February 13, 2008
James M. Gere, civil engineer and founder of Stanford's Blume Earthquake Engineering Center, dead at 82
Stanford University Professor Emeritus James M. Gere, 82, who taught engineering for 34 years and co-founded the John A. Blume Earthquake Engineering Center, died Jan. 30 in Portola Valley from a rare form of cancer.
Gere was known for his outgoing manner, his teaching in and out of the classroom, his athleticism and his skill in civil engineering. "He was, without a doubt, the finest engineer and professor and mentor and adviser any student or faculty member ever had, period," said Haresh Shah, a student of Gere's who became a Stanford professor of engineering and retired in 1998.
Gere and Shah founded the Blume Earthquake Engineering Center in 1974, and they co-directed it until 1986. Gere also became the founding head in 1980 of the Stanford Committee on Earthquake Preparedness, which urged campus members to brace and strengthen office equipment, furniture and other things that could pose a hazard if the ground shook.
Gere contributed to civil engineering and earthquake research with a stream of articles and technical papers. He wrote nine books on engineering, and mathematical theory and applications. He co-authored a well-known text, Mechanics of Materials, in 1972 and was the sole author of later editions. Shah called this "the most popular book used by everyone in the world who is a mechanical or civil engineer."
Gere was not only a pioneer on paperhe and Shah were among the first foreigners to travel in 1980 to Tangshan, China, to study the devastating aftermath left by the major earthquake that shook the region in 1976.
Gere came to Stanford as a doctoral student in 1952, when he was awarded a National Science Foundation fellowship. The university offered him a faculty spot in 1954, after he completed his doctorate in applied mechanics, and Gere began his 34-year career of engaging his students and pioneering earthquake technology. From 1960 to 1970, he was associate dean of the School of Engineering, and from 1967 to 1972, he served as chairman of the Department of Civil Engineering. He retired from Stanford in 1988.
Gere's track record at Stanford wasn't just academic, but literalhe was an avid runner, and he helped to form a running group for university members, affectionately called "The Angell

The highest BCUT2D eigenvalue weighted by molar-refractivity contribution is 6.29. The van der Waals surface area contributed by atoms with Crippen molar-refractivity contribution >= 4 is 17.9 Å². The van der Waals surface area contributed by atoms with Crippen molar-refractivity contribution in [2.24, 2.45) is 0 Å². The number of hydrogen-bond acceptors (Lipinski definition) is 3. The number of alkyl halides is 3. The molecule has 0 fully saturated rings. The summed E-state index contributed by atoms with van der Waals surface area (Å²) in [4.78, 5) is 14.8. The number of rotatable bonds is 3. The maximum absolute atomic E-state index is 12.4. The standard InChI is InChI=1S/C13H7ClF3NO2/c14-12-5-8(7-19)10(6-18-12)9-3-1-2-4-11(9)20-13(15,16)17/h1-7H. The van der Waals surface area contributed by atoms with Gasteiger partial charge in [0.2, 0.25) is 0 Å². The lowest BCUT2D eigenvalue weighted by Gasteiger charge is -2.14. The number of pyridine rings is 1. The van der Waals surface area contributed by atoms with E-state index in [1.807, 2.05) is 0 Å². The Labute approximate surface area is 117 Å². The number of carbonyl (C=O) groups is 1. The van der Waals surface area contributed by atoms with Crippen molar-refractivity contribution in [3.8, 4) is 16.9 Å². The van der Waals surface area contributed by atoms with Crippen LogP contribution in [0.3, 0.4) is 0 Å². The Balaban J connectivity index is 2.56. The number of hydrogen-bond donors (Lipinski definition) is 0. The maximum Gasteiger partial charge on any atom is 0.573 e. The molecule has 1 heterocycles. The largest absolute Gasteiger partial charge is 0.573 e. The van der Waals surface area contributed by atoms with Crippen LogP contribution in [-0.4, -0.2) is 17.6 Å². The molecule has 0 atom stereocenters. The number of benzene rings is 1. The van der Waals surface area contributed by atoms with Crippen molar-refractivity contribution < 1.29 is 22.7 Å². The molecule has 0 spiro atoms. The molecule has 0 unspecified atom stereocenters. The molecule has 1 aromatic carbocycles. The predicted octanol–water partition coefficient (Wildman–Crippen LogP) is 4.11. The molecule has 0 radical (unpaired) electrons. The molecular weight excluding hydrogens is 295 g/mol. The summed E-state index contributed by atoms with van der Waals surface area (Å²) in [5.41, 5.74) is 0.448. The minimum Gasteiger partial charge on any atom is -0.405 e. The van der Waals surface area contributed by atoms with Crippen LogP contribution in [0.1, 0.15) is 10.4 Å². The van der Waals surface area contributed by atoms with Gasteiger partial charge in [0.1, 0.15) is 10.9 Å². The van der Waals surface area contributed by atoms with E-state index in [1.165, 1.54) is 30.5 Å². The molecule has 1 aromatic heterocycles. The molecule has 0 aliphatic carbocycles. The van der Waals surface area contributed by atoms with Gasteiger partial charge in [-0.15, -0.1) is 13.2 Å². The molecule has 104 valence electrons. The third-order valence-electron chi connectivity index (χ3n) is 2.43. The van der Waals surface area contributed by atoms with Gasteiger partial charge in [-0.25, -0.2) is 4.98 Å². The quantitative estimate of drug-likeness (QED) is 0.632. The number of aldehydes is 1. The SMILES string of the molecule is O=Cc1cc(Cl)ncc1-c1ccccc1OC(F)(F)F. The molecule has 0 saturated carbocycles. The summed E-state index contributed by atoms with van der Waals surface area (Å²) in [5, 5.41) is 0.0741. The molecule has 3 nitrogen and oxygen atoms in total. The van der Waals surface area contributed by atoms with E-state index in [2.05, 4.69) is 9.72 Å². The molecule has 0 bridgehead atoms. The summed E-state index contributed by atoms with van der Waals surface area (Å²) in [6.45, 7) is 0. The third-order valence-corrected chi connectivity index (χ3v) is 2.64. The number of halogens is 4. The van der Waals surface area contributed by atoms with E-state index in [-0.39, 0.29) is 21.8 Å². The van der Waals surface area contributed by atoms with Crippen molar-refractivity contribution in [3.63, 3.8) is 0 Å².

Field Ancients," because Gere and his founding colleagues liked to poke fun at their age. The group gained popularity over the years, and graduate students, faculty and staff joined the pack. He tackled the Boston Marathon in 1973, at age 48, finishing in three hours and 13 minutes.
He also hiked frequently, sometimes 50 miles a day, and regularly visited Yosemite and the Grand Canyon national parks. He took students, colleagues and loved ones out into the wilderness and shared his knowledge of geology and the outdoors. Shah recalls that some people called Gere "the ranger," because he hiked skillfully and spouted facts with a park ranger's acumen, often wearing a brimmed ranger hat. His wanderlust and boundless energy took him to Mount Everest in 1986, where he and Shah hiked to the base camp.
Gere was born June 14, 1925, in Syracuse, N.Y. He joined the Army Air Corps at 17 and worked as a bombsight mechanic for three years. He earned undergraduate and master's degrees in civil engineering from the Rensselaer Polytechnic Institute in 1949 and 1951, respectively. He worked as an instructor and later as a research associate for Rensselaer between 1949 and 1952.
Gere married his high school sweetheart, Janice Platt, in June 1946, and they were married 61 years at the time of his death.
He is survived by his wife and their three children: daughter Susan and sons William and David; grandchildren Clifford and Rachel Gere of Hollister and Dewitt Durham of Palo Alto; and his brothers Frederick of Roseville and William of Cheshire.
Services will be held Saturday, Feb. 23, at 2 p.m. at the First Congregational Church of Palo Alto, 1985 Louis Road, at Embarcadero Road, where Gere and his wife became members in 1952 and where Gere was deacon in the 1960s.
Hayley Rutger is a science-writing intern at the Stanford News Service.